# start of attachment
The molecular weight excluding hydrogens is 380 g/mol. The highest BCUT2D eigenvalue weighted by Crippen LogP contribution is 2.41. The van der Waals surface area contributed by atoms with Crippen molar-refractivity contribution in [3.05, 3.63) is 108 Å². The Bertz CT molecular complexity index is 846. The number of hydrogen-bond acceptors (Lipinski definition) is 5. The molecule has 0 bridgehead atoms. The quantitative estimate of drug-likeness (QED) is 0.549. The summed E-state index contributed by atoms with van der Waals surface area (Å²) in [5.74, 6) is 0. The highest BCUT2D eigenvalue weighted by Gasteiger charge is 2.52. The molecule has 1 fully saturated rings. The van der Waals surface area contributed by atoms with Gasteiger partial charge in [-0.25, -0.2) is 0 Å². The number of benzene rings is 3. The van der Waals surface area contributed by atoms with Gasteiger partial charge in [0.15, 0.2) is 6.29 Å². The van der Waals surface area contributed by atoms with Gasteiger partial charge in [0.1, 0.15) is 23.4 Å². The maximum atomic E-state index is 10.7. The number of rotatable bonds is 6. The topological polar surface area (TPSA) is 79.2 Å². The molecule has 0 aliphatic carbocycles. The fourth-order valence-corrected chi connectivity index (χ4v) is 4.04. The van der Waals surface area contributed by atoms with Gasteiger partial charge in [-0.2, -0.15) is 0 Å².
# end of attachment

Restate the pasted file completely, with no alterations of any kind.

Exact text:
The molecular weight excluding hydrogens is 380 g/mol. The highest BCUT2D eigenvalue weighted by Crippen LogP contribution is 2.41. The van der Waals surface area contributed by atoms with Crippen molar-refractivity contribution in [3.05, 3.63) is 108 Å². The Bertz CT molecular complexity index is 846. The number of hydrogen-bond acceptors (Lipinski definition) is 5. The molecule has 0 bridgehead atoms. The quantitative estimate of drug-likeness (QED) is 0.549. The summed E-state index contributed by atoms with van der Waals surface area (Å²) in [5.74, 6) is 0. The highest BCUT2D eigenvalue weighted by Gasteiger charge is 2.52. The molecule has 1 fully saturated rings. The van der Waals surface area contributed by atoms with Gasteiger partial charge in [-0.25, -0.2) is 0 Å². The number of benzene rings is 3. The van der Waals surface area contributed by atoms with Gasteiger partial charge in [0.15, 0.2) is 6.29 Å². The van der Waals surface area contributed by atoms with Gasteiger partial charge in [0.1, 0.15) is 23.4 Å². The maximum atomic E-state index is 10.7. The number of rotatable bonds is 6. The topological polar surface area (TPSA) is 79.2 Å². The molecule has 0 aliphatic carbocycles. The fourth-order valence-corrected chi connectivity index (χ4v) is 4.04. The van der Waals surface area contributed by atoms with Gasteiger partial charge in [-0.2, -0.15) is 0 Å².